The book revolves around Cara and her father Luke, both injured in a car accident that unfortunately leaves Luke on a ventilator with a practically nil chance of waking- and even if he does, chances are he will be brain damaged. As Luke was a famous naturalist who has integrated himself into wild wolf packs, his estranged son questions whether his father would ever want to live such a different way of life. Cara meanwhile is determined to prove that any life at all, is at least worth living...

As the book unfolds, family secrets are brought to the fore which only adds further drama to the proceedings. Chapters are told from alternate characters perspectives which really adds a sense of tension to the story, as well as a degree of empathy and understanding as to what the family are going through.
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Format: Hardcover Vine Customer Review of Free Product ( What's this? )
Jodi Picoult has decided to lift the bar with `Lone Wolf'. She offers her legions of loyal readers the most substantial, impressively educational and well-researched effort so far. There is often a cute canine in JP's novels but here we have literally packs, of wild and captive wolves, the largest members of the dog family.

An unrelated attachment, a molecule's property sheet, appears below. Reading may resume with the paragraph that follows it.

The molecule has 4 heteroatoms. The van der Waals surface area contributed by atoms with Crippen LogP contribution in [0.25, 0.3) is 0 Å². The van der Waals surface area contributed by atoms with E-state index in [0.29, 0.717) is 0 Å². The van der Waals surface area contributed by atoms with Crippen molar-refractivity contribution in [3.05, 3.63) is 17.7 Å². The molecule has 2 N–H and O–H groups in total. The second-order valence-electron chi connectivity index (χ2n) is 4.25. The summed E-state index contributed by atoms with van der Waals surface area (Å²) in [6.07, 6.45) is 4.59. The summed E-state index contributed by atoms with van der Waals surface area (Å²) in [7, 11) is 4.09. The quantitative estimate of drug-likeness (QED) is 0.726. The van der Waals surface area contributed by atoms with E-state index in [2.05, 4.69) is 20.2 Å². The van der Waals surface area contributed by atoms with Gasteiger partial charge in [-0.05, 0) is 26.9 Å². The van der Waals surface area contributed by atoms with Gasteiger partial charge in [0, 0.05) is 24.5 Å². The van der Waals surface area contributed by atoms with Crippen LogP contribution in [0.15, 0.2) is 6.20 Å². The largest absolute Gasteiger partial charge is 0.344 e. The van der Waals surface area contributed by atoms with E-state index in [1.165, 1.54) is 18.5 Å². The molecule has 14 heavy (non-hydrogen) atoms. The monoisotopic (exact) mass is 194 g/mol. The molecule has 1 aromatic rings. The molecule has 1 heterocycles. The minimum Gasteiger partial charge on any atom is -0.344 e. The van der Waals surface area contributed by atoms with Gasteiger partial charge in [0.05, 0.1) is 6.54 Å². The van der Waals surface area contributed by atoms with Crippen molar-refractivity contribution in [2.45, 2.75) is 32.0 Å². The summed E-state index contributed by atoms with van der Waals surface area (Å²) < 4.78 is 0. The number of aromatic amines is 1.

The main moral drama/dilemma is broken up by passages, from his wolf book, written by the now comatose Luke; the divorced father of Cara and Edward. Luke was a well-known TV presenter, naturalist and wolf expert. His pages, in italic, are set around time he spent living and interacting with wolf packs. The moral storm continually rages around Luke and his apparently hopeless situation, but through his writings being granted the power of speech; for me, Luke is given more than his share of the dialogue. My heart sank each time I turned a page and found him carrying on, with explanations of wolf hierarchy, pack manners, behaviour and the complicated reasoning behind their untamed characteristics. If I wanted to learn more about wolves I wouldn't really be looking at a book of this kind. Clearly meant to be linked signposts along the way of the main story they served, for me anyway, to interrupt it. Along with this device, the rest of the cast each have their own name at the head of the chapters through which the story is recounted, in parts, rather than seamlessly narrated. Cara, Edward, Georgie (Luke's ex) inhabit Part 1, then in Part 2, happily for Jodi Picoult' s hugely successful but nevertheless standard recipe, Georgie's new husband, Joe, is the inevitable defence lawyer, plus Helen Bedd (!) the temporary guardian appointed by the court... Rather like a tennis ball, the reader is restlessly batted back and forth between this motley, constantly sparring crew.